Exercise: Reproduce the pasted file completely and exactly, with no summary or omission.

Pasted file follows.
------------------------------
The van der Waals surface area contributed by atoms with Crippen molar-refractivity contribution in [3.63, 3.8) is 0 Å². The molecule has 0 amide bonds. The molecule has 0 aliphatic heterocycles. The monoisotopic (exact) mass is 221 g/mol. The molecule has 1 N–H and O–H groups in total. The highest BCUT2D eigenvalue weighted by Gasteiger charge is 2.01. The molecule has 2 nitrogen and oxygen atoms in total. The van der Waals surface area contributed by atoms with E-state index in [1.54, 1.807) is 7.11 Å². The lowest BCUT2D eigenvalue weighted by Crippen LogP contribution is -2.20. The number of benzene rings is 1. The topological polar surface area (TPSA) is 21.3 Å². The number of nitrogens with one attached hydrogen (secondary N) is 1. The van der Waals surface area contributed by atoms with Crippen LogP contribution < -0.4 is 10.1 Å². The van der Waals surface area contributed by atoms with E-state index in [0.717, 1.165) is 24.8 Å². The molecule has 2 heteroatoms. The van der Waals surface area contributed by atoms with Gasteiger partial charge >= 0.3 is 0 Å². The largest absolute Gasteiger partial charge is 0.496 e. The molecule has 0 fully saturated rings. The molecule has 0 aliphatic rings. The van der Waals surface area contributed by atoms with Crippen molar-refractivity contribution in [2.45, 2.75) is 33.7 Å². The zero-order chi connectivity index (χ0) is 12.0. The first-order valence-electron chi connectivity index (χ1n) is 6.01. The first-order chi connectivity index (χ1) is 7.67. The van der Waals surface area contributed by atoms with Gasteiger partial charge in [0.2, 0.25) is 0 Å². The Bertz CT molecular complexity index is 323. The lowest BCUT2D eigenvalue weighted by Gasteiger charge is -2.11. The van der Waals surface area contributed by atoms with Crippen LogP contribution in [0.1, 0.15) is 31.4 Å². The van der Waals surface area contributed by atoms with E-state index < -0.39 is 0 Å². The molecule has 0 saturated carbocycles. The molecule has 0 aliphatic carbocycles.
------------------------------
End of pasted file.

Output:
The van der Waals surface area contributed by atoms with Crippen molar-refractivity contribution in [3.63, 3.8) is 0 Å². The molecule has 0 amide bonds. The molecule has 0 aliphatic heterocycles. The monoisotopic (exact) mass is 221 g/mol. The molecule has 1 N–H and O–H groups in total. The highest BCUT2D eigenvalue weighted by Gasteiger charge is 2.01. The molecule has 2 nitrogen and oxygen atoms in total. The van der Waals surface area contributed by atoms with E-state index in [1.54, 1.807) is 7.11 Å². The lowest BCUT2D eigenvalue weighted by Crippen LogP contribution is -2.20. The number of benzene rings is 1. The topological polar surface area (TPSA) is 21.3 Å². The number of nitrogens with one attached hydrogen (secondary N) is 1. The van der Waals surface area contributed by atoms with Crippen LogP contribution < -0.4 is 10.1 Å². The van der Waals surface area contributed by atoms with E-state index in [0.717, 1.165) is 24.8 Å². The molecule has 2 heteroatoms. The van der Waals surface area contributed by atoms with Gasteiger partial charge >= 0.3 is 0 Å². The largest absolute Gasteiger partial charge is 0.496 e. The molecule has 0 fully saturated rings. The molecule has 0 aliphatic rings. The van der Waals surface area contributed by atoms with Crippen molar-refractivity contribution in [2.45, 2.75) is 33.7 Å². The zero-order chi connectivity index (χ0) is 12.0. The first-order valence-electron chi connectivity index (χ1n) is 6.01. The first-order chi connectivity index (χ1) is 7.67. The van der Waals surface area contributed by atoms with Gasteiger partial charge in [0.2, 0.25) is 0 Å². The Bertz CT molecular complexity index is 323. The lowest BCUT2D eigenvalue weighted by Gasteiger charge is -2.11. The van der Waals surface area contributed by atoms with Crippen LogP contribution in [0.1, 0.15) is 31.4 Å². The van der Waals surface area contributed by atoms with E-state index < -0.39 is 0 Å². The molecule has 0 saturated carbocycles. The molecule has 0 aliphatic carbocycles.